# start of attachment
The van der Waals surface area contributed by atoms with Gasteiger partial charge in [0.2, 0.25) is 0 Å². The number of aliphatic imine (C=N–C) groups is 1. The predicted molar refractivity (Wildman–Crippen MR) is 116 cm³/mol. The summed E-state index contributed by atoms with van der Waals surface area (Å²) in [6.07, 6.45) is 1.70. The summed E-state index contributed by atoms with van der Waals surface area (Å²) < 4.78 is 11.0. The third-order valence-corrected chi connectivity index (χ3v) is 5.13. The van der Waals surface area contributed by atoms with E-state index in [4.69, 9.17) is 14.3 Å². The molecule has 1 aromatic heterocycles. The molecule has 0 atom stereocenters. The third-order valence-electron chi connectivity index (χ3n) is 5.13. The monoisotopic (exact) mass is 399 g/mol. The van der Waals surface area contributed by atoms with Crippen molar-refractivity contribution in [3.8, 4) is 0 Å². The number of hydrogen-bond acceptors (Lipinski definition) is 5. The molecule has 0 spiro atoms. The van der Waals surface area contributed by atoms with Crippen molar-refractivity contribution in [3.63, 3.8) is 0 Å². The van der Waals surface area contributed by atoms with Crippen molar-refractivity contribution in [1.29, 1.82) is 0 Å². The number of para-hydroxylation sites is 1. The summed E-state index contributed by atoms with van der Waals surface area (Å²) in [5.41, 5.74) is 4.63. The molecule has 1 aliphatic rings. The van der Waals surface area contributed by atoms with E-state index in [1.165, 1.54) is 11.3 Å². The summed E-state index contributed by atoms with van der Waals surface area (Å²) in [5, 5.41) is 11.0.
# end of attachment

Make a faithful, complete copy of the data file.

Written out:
The van der Waals surface area contributed by atoms with Gasteiger partial charge in [0.2, 0.25) is 0 Å². The number of aliphatic imine (C=N–C) groups is 1. The predicted molar refractivity (Wildman–Crippen MR) is 116 cm³/mol. The summed E-state index contributed by atoms with van der Waals surface area (Å²) in [6.07, 6.45) is 1.70. The summed E-state index contributed by atoms with van der Waals surface area (Å²) < 4.78 is 11.0. The third-order valence-corrected chi connectivity index (χ3v) is 5.13. The van der Waals surface area contributed by atoms with E-state index in [4.69, 9.17) is 14.3 Å². The molecule has 1 aromatic heterocycles. The molecule has 0 atom stereocenters. The third-order valence-electron chi connectivity index (χ3n) is 5.13. The monoisotopic (exact) mass is 399 g/mol. The van der Waals surface area contributed by atoms with Crippen molar-refractivity contribution in [3.8, 4) is 0 Å². The number of hydrogen-bond acceptors (Lipinski definition) is 5. The molecule has 0 spiro atoms. The van der Waals surface area contributed by atoms with Crippen molar-refractivity contribution in [3.63, 3.8) is 0 Å². The van der Waals surface area contributed by atoms with Crippen molar-refractivity contribution in [1.29, 1.82) is 0 Å². The number of para-hydroxylation sites is 1. The summed E-state index contributed by atoms with van der Waals surface area (Å²) in [5.41, 5.74) is 4.63. The molecule has 1 aliphatic rings. The van der Waals surface area contributed by atoms with E-state index in [1.165, 1.54) is 11.3 Å². The summed E-state index contributed by atoms with van der Waals surface area (Å²) in [5, 5.41) is 11.0.